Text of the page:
A payment made by Medicare in excess of the amount properly payable by law is an overpayment. If Medicare identifies an overpayment, it becomes a debt that you owe to the federal government. Under applicable federal law, CMS (Centers for Medicare Services) will attempt to recover the overpayment.
Once Medicare determines that you've made an overpayment, the Medicare Administrative Contractor (MAC) initiates the correction process by making an initial demand for repayment. Novitas Solutions, Inc. is the CMS contractor covering the State of Texas.
How Do Overpayments Happen?
Overpayments may arise out of:
- Duplicate submission of the same service or claim;
- Furnishing and billing for excessive or non-covered services;
- Payment for excluded or medically unnecessary services; or
- Payment to the incorrect payee.
These types of overpayments can occur in a number of fashions.
For example, there are times when Medicare will cover ambulance transports. In such instances, the transport must be from and to a Medicare approved point of service. If not, Medicare will seek recoupment. If an ambulance transports a person from their residence and delivers them to a Medicare approved facility, the transport may not be covered by Medicare if the individual lives outside of the Medicare approved facilities service area and there was a closer approved Medicare facility.
Billing for Services Not Delivered
The most obvious overpayment is billing for services that were not actually delivered. Recently, a pharmacy and its owner agreed to settle allegations brought by the OIG of the U.S. Department of Health & Human Services for $1,342,295.50, in a case in which the OIG claimed the pharmacy and its owner submitted claims to Medicare Part D for brand name prescription drugs that it could not have dispensed based upon inventory records. (This was part of "Operation Pharm Fury," a joint effort between the Office of the Inspector General, Office of Investigations, Office of Evaluation and Inspections, and Office of Counsel to the Inspector General.)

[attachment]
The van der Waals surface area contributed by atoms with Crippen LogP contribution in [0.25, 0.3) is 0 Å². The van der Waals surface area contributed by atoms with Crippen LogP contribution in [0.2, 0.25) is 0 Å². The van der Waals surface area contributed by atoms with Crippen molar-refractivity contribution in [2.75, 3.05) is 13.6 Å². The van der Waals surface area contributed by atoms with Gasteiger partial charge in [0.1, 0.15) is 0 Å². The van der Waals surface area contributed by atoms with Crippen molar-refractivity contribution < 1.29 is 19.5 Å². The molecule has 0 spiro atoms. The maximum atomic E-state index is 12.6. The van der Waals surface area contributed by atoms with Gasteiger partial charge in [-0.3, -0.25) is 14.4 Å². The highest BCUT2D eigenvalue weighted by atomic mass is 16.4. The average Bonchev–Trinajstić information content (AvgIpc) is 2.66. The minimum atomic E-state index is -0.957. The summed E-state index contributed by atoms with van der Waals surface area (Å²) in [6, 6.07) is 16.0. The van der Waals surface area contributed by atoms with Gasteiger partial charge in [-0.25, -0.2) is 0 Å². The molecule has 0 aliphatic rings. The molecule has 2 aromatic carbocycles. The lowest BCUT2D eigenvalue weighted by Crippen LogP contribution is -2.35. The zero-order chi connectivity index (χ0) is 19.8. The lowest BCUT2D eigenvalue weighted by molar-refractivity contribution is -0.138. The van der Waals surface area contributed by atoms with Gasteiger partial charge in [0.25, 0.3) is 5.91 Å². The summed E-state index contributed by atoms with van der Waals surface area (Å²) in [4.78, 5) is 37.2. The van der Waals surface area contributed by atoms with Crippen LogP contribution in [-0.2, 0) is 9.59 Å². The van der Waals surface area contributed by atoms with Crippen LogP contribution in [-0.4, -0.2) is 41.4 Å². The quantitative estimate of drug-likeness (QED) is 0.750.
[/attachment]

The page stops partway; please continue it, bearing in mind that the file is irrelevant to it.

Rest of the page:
Improperly Submitted Claims
Recently, a physician practice providing otolaryngology services entered into a settlement with the Office of the Inspector General whereby the practice paid $200,630.00 in settlement to resolve allegations that the practice improperly submitted claims to Medicare and Texas Medicaid for hearing assessment services that were performed by unqualified technicians.
As one can see, the fines can be significant for these violations. In the event that a demand for recovery of an overpayment is made, there are several options. Among these options is the ability for you to submit a rebuttal statement to your MAC within fifteen (15) calendar days from the date of the demand letter. This rebuttal gives you the opportunity to explain and show proof as to why the alleged overpayment is not accurate. An attorney experienced in responding to overpayment demands and experienced in dealing with the Office of the Inspector General is critical to protecting your rights. There are five levels to a Medicare Part A and Part B appeals process. They are as follows:
- Redetermination by a MAC;
- Reconsideration by a Qualified Independent Contractor (QIC);
- Hearing by an Administrative Law Judge (ALJ) in the Office of Medicare Hearings and Appeals;
- Review by the Medicare Appeals Counsel; and
- Judicial Review in Federal District Court.
It is also important to remember that there are limitations on the recoupment. One such limitation is the requirement that when a valid first or second level appeal is received on an overpayment, CMS and MACs cannot recoup the overpayment until the decision on the redetermination and/or reconsideration is made. There are certain applicable timetables which apply in such situations; therefore, the guidance of experienced legal counsel is important to protect your interest. Also, it must be remembered that in the event a Medicare overpayment collection has been initiated, there will oftentimes be an investigation concurrently ongoing by the Office of the Inspector General for False Claim Act violations and/or fraud and abuse violations. Therefore, utilizing counsel that is familiar with each of these applicable regulations and who has had experience in dealing with the Office of the Inspector General and experience in dealing with Novitas is critical for the protection of your rights.
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Hendershot, Cannon, Martin & Hisey, P.C., regularly defends clients in connection with Medicare recoupment claims through the appeal process and representation of clients in dealing with the Office of the Inspector General on False Claim Act violations and fraud and abuse violations. To learn more, please visit our page on health care fraud.